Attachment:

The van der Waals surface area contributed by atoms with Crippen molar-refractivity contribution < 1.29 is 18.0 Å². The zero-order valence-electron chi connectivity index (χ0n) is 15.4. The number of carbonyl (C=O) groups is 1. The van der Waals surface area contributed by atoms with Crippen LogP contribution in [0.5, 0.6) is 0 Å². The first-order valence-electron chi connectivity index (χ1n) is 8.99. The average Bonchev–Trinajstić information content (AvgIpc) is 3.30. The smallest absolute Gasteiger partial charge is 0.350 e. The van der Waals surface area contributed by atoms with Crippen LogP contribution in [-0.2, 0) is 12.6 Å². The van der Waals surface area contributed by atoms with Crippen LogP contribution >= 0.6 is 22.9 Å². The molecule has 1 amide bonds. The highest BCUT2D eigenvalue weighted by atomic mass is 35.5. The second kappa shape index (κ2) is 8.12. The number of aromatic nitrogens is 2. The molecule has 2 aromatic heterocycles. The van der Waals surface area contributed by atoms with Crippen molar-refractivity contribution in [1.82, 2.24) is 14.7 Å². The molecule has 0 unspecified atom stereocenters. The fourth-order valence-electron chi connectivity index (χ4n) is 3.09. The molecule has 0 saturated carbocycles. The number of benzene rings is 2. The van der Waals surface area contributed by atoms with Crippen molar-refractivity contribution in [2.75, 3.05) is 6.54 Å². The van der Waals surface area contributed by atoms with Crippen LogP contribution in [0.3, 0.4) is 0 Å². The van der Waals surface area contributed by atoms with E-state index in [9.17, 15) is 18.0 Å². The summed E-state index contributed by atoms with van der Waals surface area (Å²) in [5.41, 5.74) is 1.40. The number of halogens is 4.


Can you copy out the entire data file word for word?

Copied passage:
The van der Waals surface area contributed by atoms with Crippen molar-refractivity contribution < 1.29 is 18.0 Å². The zero-order valence-electron chi connectivity index (χ0n) is 15.4. The number of carbonyl (C=O) groups is 1. The van der Waals surface area contributed by atoms with Crippen LogP contribution in [0.5, 0.6) is 0 Å². The first-order valence-electron chi connectivity index (χ1n) is 8.99. The average Bonchev–Trinajstić information content (AvgIpc) is 3.30. The smallest absolute Gasteiger partial charge is 0.350 e. The van der Waals surface area contributed by atoms with Crippen LogP contribution in [-0.2, 0) is 12.6 Å². The van der Waals surface area contributed by atoms with Crippen LogP contribution >= 0.6 is 22.9 Å². The molecule has 1 amide bonds. The highest BCUT2D eigenvalue weighted by atomic mass is 35.5. The second kappa shape index (κ2) is 8.12. The number of aromatic nitrogens is 2. The molecule has 2 aromatic heterocycles. The van der Waals surface area contributed by atoms with Crippen molar-refractivity contribution in [1.82, 2.24) is 14.7 Å². The molecule has 0 unspecified atom stereocenters. The fourth-order valence-electron chi connectivity index (χ4n) is 3.09. The molecule has 0 saturated carbocycles. The number of benzene rings is 2. The van der Waals surface area contributed by atoms with Crippen molar-refractivity contribution in [2.75, 3.05) is 6.54 Å². The van der Waals surface area contributed by atoms with Crippen LogP contribution in [0.3, 0.4) is 0 Å². The van der Waals surface area contributed by atoms with E-state index in [9.17, 15) is 18.0 Å². The summed E-state index contributed by atoms with van der Waals surface area (Å²) in [5.41, 5.74) is 1.40. The number of halogens is 4.